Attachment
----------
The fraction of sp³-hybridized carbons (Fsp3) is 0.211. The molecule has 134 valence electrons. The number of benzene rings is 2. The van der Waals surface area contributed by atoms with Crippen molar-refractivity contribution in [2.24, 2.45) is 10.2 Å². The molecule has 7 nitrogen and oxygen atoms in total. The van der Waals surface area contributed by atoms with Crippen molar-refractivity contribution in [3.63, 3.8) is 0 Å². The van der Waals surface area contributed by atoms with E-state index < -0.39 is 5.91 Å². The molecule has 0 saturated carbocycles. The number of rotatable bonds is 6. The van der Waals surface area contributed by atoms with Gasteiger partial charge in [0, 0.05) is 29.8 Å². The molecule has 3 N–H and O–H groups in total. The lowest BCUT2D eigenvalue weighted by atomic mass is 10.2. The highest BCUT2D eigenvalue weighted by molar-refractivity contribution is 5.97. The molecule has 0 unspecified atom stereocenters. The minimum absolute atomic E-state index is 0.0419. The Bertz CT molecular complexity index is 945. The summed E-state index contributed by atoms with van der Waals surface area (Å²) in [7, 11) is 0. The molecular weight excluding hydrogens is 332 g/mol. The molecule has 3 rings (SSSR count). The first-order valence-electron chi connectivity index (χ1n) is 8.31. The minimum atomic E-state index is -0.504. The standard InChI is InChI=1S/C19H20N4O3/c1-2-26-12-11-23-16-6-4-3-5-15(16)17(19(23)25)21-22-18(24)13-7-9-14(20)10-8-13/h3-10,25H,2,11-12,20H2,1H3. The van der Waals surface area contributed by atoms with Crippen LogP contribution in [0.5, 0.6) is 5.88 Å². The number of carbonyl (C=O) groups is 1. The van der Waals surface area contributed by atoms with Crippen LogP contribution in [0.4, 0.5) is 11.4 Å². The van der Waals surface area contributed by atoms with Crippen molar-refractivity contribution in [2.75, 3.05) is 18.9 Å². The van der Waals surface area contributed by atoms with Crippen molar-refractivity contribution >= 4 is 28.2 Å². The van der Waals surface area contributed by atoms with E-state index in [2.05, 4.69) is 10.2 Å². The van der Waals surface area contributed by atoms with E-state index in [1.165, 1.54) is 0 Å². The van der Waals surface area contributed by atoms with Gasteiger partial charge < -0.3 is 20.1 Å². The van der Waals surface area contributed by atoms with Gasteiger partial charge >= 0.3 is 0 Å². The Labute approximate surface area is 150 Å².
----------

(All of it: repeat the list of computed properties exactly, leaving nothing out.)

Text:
The fraction of sp³-hybridized carbons (Fsp3) is 0.211. The molecule has 134 valence electrons. The number of benzene rings is 2. The van der Waals surface area contributed by atoms with Crippen molar-refractivity contribution in [2.24, 2.45) is 10.2 Å². The molecule has 7 nitrogen and oxygen atoms in total. The van der Waals surface area contributed by atoms with Crippen molar-refractivity contribution in [3.63, 3.8) is 0 Å². The van der Waals surface area contributed by atoms with E-state index < -0.39 is 5.91 Å². The molecule has 0 saturated carbocycles. The number of rotatable bonds is 6. The van der Waals surface area contributed by atoms with Gasteiger partial charge in [0, 0.05) is 29.8 Å². The molecule has 3 N–H and O–H groups in total. The lowest BCUT2D eigenvalue weighted by atomic mass is 10.2. The highest BCUT2D eigenvalue weighted by molar-refractivity contribution is 5.97. The molecule has 0 unspecified atom stereocenters. The minimum absolute atomic E-state index is 0.0419. The Bertz CT molecular complexity index is 945. The summed E-state index contributed by atoms with van der Waals surface area (Å²) in [7, 11) is 0. The molecular weight excluding hydrogens is 332 g/mol. The molecule has 3 rings (SSSR count). The first-order valence-electron chi connectivity index (χ1n) is 8.31. The minimum atomic E-state index is -0.504. The standard InChI is InChI=1S/C19H20N4O3/c1-2-26-12-11-23-16-6-4-3-5-15(16)17(19(23)25)21-22-18(24)13-7-9-14(20)10-8-13/h3-10,25H,2,11-12,20H2,1H3. The van der Waals surface area contributed by atoms with Crippen LogP contribution in [0.5, 0.6) is 5.88 Å². The number of carbonyl (C=O) groups is 1. The van der Waals surface area contributed by atoms with Crippen LogP contribution in [0.4, 0.5) is 11.4 Å². The van der Waals surface area contributed by atoms with Crippen molar-refractivity contribution in [2.75, 3.05) is 18.9 Å². The van der Waals surface area contributed by atoms with Crippen molar-refractivity contribution >= 4 is 28.2 Å². The van der Waals surface area contributed by atoms with E-state index in [2.05, 4.69) is 10.2 Å². The van der Waals surface area contributed by atoms with E-state index in [1.165, 1.54) is 0 Å². The van der Waals surface area contributed by atoms with Gasteiger partial charge < -0.3 is 20.1 Å². The van der Waals surface area contributed by atoms with Gasteiger partial charge >= 0.3 is 0 Å². The Labute approximate surface area is 150 Å².